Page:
Democrats Propose 13 Seats on the U.S. Supreme Court
House and Senate Democrats have proposed a bill to expand the U.S. Supreme Court from nine Justices to 13.
Currently, six Justices generally vote (or in the case of Justice Barrett are predicted to vote) conservative in big, controversial cases. If four seats were added to the Supreme Court and filled with Biden nominees, the balance of power would shift left--particularly in cases involving hot button issues.
While Congress has passed legislation over the years changing the number of Justices, since 1869 the number has been set at nine.
According to one of the bill sponsors, this legislation is in response to the Senate refusing to hold hearings when President Obama nominated Merrick Garland to fill Justice Scalia’s seat and the Senate confirming Justice Barrett right before the 2020 Presidential election.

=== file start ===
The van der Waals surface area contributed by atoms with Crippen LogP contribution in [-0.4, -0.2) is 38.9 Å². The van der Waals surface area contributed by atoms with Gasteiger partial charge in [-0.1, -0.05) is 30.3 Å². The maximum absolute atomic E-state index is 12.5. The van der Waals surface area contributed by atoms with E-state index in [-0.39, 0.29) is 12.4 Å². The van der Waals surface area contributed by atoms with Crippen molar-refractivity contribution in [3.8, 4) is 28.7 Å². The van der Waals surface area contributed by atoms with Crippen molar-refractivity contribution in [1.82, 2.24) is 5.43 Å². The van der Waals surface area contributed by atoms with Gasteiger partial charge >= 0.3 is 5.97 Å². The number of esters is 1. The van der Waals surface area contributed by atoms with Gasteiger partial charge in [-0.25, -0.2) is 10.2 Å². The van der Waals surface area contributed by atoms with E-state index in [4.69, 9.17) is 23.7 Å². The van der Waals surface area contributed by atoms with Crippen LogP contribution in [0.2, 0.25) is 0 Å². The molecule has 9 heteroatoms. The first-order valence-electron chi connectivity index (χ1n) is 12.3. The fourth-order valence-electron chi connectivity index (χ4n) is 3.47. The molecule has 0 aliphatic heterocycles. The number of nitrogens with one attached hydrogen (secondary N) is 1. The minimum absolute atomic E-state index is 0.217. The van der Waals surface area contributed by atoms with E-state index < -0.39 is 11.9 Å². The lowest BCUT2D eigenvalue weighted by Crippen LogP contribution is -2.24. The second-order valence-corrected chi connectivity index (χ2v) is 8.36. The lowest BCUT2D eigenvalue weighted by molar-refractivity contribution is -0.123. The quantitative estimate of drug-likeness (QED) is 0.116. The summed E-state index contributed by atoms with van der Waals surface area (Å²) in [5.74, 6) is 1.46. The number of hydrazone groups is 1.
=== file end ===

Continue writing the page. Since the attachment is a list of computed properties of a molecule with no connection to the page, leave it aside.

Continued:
In 2016 Justice Scalia died suddenly. President Trump ultimately nominated Justice Gorsuch to fill Justices Scalia’s seat; he was confirmed in April 2017. In September 2020 Justice Ginsburg died. President Trump quickly nominated Justice Barrett; she was confirmed in October 2020. Had Justices Scalia and Ginsburg been replaced by nominees chosen by a Democrat President, the Supreme Court today likely would have five reliable liberal Justices.
On the campaign trail, President Biden indicated he “wasn’t a fan” of so-called court packing. Regardless, it is unlikely this proposed law will be enacted. Even if it passed by the Democrat-controlled House of Representatives, it is unlikely there are 60 votes in the Senate needed to overcome a filibuster.
President Biden, as promised, has created a commission to study reforming the Supreme Court. The 36-member, bipartisan body has 180 days to complete a report studying “the genesis of the reform debate; the Court’s role in the Constitutional system; the length of service and turnover of justices on the Court; the membership and size of the Court; and the Court’s case selection, rules, and practices.”